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QoS, or Quality of Service, as it’s known is a factor you need to consider when running your small business. You likely already know why VOIP is superior to a conventional phone line.

A huge number of businesses have already made the switch from traditional phone lines. It should come as no surprise because businesses who do make the change can reduce the cost of international calls by 90%.

So, what do you need to know about QoS?

What is QoS?

We argue that one of the top small business tech mistakes is not having VOIP as part of their setup. A system with a high QoS level is invaluable.

So, what exactly is QoS?

It refers to the performance of a system. Cheaper systems will have a lower QoS level, with less functionality. Even a small business should consider picking up VOIP. Don’t be part of the 24% of businesses that still use a plain old telephone service.

How is QoS Calculated?

There are several factors that go into calculating the performance of one of these communications systems.

Some of them include: ease of use, bandwidth, and the efficiency of transmission.

It also considers the negative side of your system. For example, it measures how often error rates occur and how much downtime a system has on average.

High QoS packages should reduce congestion and packet loss, as well as improving latency.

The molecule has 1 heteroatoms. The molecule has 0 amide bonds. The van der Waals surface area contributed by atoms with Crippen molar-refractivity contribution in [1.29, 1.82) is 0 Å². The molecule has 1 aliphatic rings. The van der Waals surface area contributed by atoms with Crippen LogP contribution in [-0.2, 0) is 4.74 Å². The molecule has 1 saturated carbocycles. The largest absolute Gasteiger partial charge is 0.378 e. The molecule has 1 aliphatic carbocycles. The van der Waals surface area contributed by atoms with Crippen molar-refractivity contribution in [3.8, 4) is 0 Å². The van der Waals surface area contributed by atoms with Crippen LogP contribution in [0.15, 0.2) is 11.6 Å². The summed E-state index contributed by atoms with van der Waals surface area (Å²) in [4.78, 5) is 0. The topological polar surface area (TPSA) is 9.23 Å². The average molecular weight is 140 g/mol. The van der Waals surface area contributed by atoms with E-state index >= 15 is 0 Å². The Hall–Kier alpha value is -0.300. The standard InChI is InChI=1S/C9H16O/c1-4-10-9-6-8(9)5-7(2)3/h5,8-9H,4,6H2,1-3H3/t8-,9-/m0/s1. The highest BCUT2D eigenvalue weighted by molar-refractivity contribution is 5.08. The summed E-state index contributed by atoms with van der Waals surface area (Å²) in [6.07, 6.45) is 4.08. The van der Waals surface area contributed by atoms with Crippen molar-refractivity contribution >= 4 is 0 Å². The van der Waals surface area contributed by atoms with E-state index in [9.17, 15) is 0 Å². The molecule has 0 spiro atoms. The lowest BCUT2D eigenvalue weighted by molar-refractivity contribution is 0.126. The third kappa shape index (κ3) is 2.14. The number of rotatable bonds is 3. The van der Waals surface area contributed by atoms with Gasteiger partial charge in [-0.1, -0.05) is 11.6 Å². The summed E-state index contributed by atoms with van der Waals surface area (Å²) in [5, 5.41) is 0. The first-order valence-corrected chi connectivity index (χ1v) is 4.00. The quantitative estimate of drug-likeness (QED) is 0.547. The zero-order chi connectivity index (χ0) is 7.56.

Why is this a Thing?

QoS isn’t relevant for a classic phone system. The companies in question have their own networks and don’t have to rely on any third-party. Of course, there are still quality issues to consider, but it’s unnecessary to compare between providers.

VOIP providers are different because they often don’t own a network. It primarily uses your Internet connection, which most providers don’t have control over.

Therefore, you must ask questions about the QoS rating of a provider. Thankfully, there are third-party providers who have already done the job of comparing the major providers for you.

How is QoS Used Practically?

There’s so much more to QoS than a simple number that you can compare. Let’s look at some common use cases.

The first major use case for QoS is voice streaming. This is the basic function of any such system, as is a crystal-clear video stream.

However, different sectors also have use cases. For example, the manufacturing sector may be using the same network for gaining real-time status updates from machinery. Delays can cause mistakes that cost a company thousands of dollars.

It’s just another reason why you shouldn’t underestimate the value of QoS.

Last Word – Choosing the Right VOIP System

How do you choose the right system for your small business?

QoS is important, as is functionality. Understand your criteria for choosing a hosted VOIP system and what you need to do to ask a provider.

Choosing the right VOIP system will give you clear communication, reduced costs, and become a major asset for your business.

Have you thought about making the change yet?